As investment in defence projects ramps up and job opportunities abound, Kinexus’ latest Defence Industry Insights paper reveals that focus is turning to adjacent industries and strategic partnerships to grow the Australian defence industry workforce.
Using data collected from the annual Kinexus Defence Salary Survey, and data points from the Kinexus database, the eighth edition of the Defence Industry Insights paper identifies some of the major trends within the defence sector’s workforce development.
Firstly, it unveils that the proportion of workers actively seeking new employment has steadily dropped over the past five years, now making up only 17% of the workforce.
“This trend means that employers will have to work harder to find and retain suitable talent,” the report suggests.
Data also reveals that salaries have increased by a national average of 1.3% in the 12 months to April 2021, double the 0.6% average increase recorded in the previous year.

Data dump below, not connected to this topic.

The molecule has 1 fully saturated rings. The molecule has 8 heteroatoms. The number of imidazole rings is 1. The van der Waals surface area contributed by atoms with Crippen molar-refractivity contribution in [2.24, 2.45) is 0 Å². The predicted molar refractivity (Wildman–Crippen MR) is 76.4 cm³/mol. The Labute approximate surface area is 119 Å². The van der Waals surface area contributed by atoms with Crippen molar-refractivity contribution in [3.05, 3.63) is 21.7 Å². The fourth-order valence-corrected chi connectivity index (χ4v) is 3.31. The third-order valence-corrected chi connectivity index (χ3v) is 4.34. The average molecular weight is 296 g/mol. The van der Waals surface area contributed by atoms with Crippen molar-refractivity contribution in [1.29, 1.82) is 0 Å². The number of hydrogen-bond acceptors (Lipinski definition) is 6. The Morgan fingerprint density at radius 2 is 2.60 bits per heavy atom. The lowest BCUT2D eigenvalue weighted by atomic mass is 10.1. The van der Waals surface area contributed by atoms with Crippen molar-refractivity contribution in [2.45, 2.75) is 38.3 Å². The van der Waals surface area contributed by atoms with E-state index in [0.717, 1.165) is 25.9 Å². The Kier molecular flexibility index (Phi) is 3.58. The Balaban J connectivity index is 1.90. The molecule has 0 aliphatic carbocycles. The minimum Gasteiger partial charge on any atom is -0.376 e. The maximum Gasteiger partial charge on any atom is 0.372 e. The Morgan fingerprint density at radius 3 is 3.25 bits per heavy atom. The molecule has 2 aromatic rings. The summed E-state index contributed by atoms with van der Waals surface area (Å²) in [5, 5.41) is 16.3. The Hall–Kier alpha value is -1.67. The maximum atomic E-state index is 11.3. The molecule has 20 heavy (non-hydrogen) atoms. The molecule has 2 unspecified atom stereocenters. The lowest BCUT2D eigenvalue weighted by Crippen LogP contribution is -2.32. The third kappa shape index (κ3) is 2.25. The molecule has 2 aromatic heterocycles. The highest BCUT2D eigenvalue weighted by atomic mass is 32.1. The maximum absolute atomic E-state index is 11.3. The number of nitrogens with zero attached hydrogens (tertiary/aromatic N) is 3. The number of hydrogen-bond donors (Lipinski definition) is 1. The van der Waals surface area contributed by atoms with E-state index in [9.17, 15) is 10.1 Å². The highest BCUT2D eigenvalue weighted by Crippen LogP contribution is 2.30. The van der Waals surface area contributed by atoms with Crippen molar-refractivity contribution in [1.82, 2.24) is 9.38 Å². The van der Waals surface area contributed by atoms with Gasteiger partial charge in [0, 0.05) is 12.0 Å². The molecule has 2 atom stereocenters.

Additionally, employers are investing in more sophisticated and robust Employee Value Propositions to appeal to worker expectations, beyond simply financial benefits, such as “interesting” work and flexible working arrangements.
As the industry continues to suffer from a significant worker shortage, the report points to the importance of looking towards adjacent sectors as potential sources of talent.
“In response to the limited availability of highly sought-after skill sets, below the line employers have begun to actively attract, hire and integrate workers from adjacent industries,” the report says. “Early indications show that the transition of these workers into defence industry roles has been successful.”
The data has also found that the defence workforce is aging, and employers must plan to facilitate the transfer of critical skills from older to younger workers.
The report urges that employers should look to updating their workforce strategies in line with these trends or risk a threat to future defence industry capability.
“The worker shortage makes for exciting times for jobseekers, whilst organisations must consider the ramifications of the mismatch of worker supply and demand,” Kremer said.
“Mitigating strategies should be introduced to attract and retain available talent, including distributed workforces, alternate site locations, adjacent industry attraction and integration, and training or partnering initiatives.”
For those organisations that have already adapted their attraction and retention programs in line with these strategies, the report has found that early experiences have been positive.